Since the Korean War, the adoption of thousands of Korean children to foreigners has wounded the pride of the nation due to the importance placed on maintaining a pure bloodline. This Confucian ideology has also been the root of a low adoption rate by Koreans.
“For a long time Korea was very poor,” said Kim Soon Sil, director of the Hongik Center, the only orphanage on Jeju from which children can be adopted. This resulted in a surplus of children who could not find homes within Korea due to the stigma against raising a child of different parentage. She said that those who did adopt would often fake pregnancies to hide the fact, though this habit has declined significantly since the ’80s.
Figures from a census on Dec.31, 2009, showed that almost half (1,125) of all adoptions in Korea last year were to families overseas, with America claiming 75 percent. These numbers show that little has changed over the last decade.
Surprisingly, the Hongik Center, established in 1984, has never sent a child outside Korea’s borders. According to Kim, 70 percent of those adopted stay within Jeju, while the remainder is fostered by families on the mainland.
These statistics may seem impressive, and in some ways they are, but of the 35 children that currently live at Hongik, only 15 are eligible for adoption. “The rest [of the parents] didn’t abandon their rights as parents,” Kim said. Many of the parents who do not waive their rights are young single mothers or families under dire financial restraints who hope to one day be in a situation to properly raise their child. “The majority of the parents don’t come back for them,” Kim said.
Kim is conflicted about the regulation that allows this situation, and said that it is difficult to know whether it is best for the children considering that most are never reclaimed from the orphanage but are also prevented from being eligible for adoption. On the other hand, the possibility that they may one day be reunited with their birth family might be worth the risk, though “one third [of all children admitted to the orphanage] are raised here until adulthood,” she said.
At the Hongik Center, children can stay until they are 20 years of age (22 if they attend university). Of those that remain at the center until adulthood, some are disabled, either mentally or physically, or were not adopted before the age of one, as most adoptive parents prefer younger children. Some in the latter group suffered minor problems such as being underweight that many prospective parents considered indications of future health problems. Male children are often overlooked in favor of females.
“Many parents believe it is easier to raise a girl,” Kim said. She said this has been a consistent trend since the ’80s and is a result of people believing that males are more troublesome than their female counterparts and that “if a child causes trouble ... it is the parents’ fault.”
At the center, re-cords are kept of all those who apply to adopt, citing their preference of age, blood type and even the day they wish to pick up their new family member.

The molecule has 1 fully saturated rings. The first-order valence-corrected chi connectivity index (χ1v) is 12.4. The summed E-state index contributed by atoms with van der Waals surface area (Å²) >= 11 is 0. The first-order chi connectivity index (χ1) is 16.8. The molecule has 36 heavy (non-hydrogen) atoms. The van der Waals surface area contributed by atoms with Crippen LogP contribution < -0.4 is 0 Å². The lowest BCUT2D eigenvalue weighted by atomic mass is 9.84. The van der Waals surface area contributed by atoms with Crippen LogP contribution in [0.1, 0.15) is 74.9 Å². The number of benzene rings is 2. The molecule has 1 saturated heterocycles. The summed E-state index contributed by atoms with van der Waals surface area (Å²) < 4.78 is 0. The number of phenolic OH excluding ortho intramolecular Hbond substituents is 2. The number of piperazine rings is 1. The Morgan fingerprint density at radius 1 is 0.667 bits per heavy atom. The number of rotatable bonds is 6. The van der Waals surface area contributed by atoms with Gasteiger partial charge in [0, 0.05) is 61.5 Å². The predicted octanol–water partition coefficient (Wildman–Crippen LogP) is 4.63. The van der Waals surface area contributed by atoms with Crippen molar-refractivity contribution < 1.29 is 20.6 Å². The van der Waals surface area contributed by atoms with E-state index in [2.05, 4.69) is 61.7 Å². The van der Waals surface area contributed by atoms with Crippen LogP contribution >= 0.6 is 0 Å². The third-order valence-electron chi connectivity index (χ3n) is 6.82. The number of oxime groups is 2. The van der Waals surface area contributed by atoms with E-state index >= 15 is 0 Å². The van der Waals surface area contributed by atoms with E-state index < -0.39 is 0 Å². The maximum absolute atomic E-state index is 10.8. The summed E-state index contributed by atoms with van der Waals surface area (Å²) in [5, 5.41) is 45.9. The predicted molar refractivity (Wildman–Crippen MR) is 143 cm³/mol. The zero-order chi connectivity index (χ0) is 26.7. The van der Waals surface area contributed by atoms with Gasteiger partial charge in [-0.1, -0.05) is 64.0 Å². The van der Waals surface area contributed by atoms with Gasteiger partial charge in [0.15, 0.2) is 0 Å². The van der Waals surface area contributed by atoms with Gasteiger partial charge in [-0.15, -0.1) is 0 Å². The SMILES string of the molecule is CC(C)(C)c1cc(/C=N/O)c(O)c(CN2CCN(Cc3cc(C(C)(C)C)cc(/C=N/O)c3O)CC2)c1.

“Some parents want to adopt on a special day, similar to a wedding or anniversary - a lucky day,” Kim said.
Kim said that the importance parents place on their preferences is one of the biggest obstacles adoption faces today. Due to the concern for purity of blood-line that runs deep in Korea, parents want to eliminate as many differences between the child and themselves as possible. In the West, that is not so important, Kim said, but in Korea “it is a really deep-rooted culture that the kids must look like their parents.”
To adopt a child can take anywhere from 15 days to three months from the moment of submitting request forms. During this time, Hongik will visit the applicant’s home to assess economic and environmental factors, as well as educational and emotional support.
To stimulate the stalled adoption rate in the country, the Korean government recently implemented a 100,000 won a month stipend until the adopted child turns 13, (550,000 won for a disabled child) as well as allowing single parents to adopt, plus increased the age at which one can adopt from 50 to 60. “Not many people adopt early in life,” Kim said. “In Korean society, parents want to adopt after trying [to have a baby] for 10 years.” They consider adoption their last resort, she said.
Kim is supportive of the government’s measures to encourage adoption, but feels that they are not enough. During times of economic difficulties, adoption rates plummet and Kim believes that the monthly allowance should be increased. She was also wary of the raise in eligible age limit, fearing that it might not be in the best interest of the adopted children.
To persuade Koreans to consider adoption, Kim said that the first thing to change must be the nation’s perception of adopted children. “Media, dramas and TV have created a negative stereotype about adopted children,” Kim said. She hoped that the negative images would be combated by the government instituted adoption awareness day on May 11.
“May is family month,” Kim said “and May 11 means one family, one adoption.”
The celebration’s purpose is to promote a positive image of adoption. “There will be a lot of events to promote adoption in Korea.”
On a late March visit to the Hongik Center, Park Min Jung, at 20 days old, was the youngest child at the orphanage. She slept swaddled in blankets. Her mother is a high school student, the center staff said, but they would give no further information. The baby girl is currently in good hands at the center, but one can only hope that the orphanage will not become her permanent residence. As Kim said, “The best environment for kids is in a family.”
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